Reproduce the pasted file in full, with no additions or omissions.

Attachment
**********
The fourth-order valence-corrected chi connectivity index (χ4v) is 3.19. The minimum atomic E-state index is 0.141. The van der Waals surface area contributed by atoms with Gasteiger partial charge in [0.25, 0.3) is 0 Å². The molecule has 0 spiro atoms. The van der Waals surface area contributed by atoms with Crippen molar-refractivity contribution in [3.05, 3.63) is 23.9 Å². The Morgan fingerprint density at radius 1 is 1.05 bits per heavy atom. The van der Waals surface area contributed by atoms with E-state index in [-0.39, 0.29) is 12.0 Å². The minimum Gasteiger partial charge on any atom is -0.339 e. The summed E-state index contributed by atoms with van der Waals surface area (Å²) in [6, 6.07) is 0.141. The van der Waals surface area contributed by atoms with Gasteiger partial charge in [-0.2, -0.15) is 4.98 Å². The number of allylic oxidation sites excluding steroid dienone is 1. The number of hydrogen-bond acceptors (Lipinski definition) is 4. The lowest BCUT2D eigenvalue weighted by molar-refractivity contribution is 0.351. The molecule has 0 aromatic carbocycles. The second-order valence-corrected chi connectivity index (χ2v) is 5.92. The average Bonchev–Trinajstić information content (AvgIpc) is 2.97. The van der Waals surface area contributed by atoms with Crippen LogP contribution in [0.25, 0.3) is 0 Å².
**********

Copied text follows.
The fourth-order valence-corrected chi connectivity index (χ4v) is 3.19. The minimum atomic E-state index is 0.141. The van der Waals surface area contributed by atoms with Gasteiger partial charge in [0.25, 0.3) is 0 Å². The molecule has 0 spiro atoms. The van der Waals surface area contributed by atoms with Crippen molar-refractivity contribution in [3.05, 3.63) is 23.9 Å². The Morgan fingerprint density at radius 1 is 1.05 bits per heavy atom. The van der Waals surface area contributed by atoms with E-state index in [-0.39, 0.29) is 12.0 Å². The minimum Gasteiger partial charge on any atom is -0.339 e. The summed E-state index contributed by atoms with van der Waals surface area (Å²) in [6, 6.07) is 0.141. The van der Waals surface area contributed by atoms with Gasteiger partial charge in [-0.2, -0.15) is 4.98 Å². The number of allylic oxidation sites excluding steroid dienone is 1. The number of hydrogen-bond acceptors (Lipinski definition) is 4. The lowest BCUT2D eigenvalue weighted by molar-refractivity contribution is 0.351. The molecule has 0 aromatic carbocycles. The second-order valence-corrected chi connectivity index (χ2v) is 5.92. The average Bonchev–Trinajstić information content (AvgIpc) is 2.97. The van der Waals surface area contributed by atoms with Crippen LogP contribution in [0.25, 0.3) is 0 Å².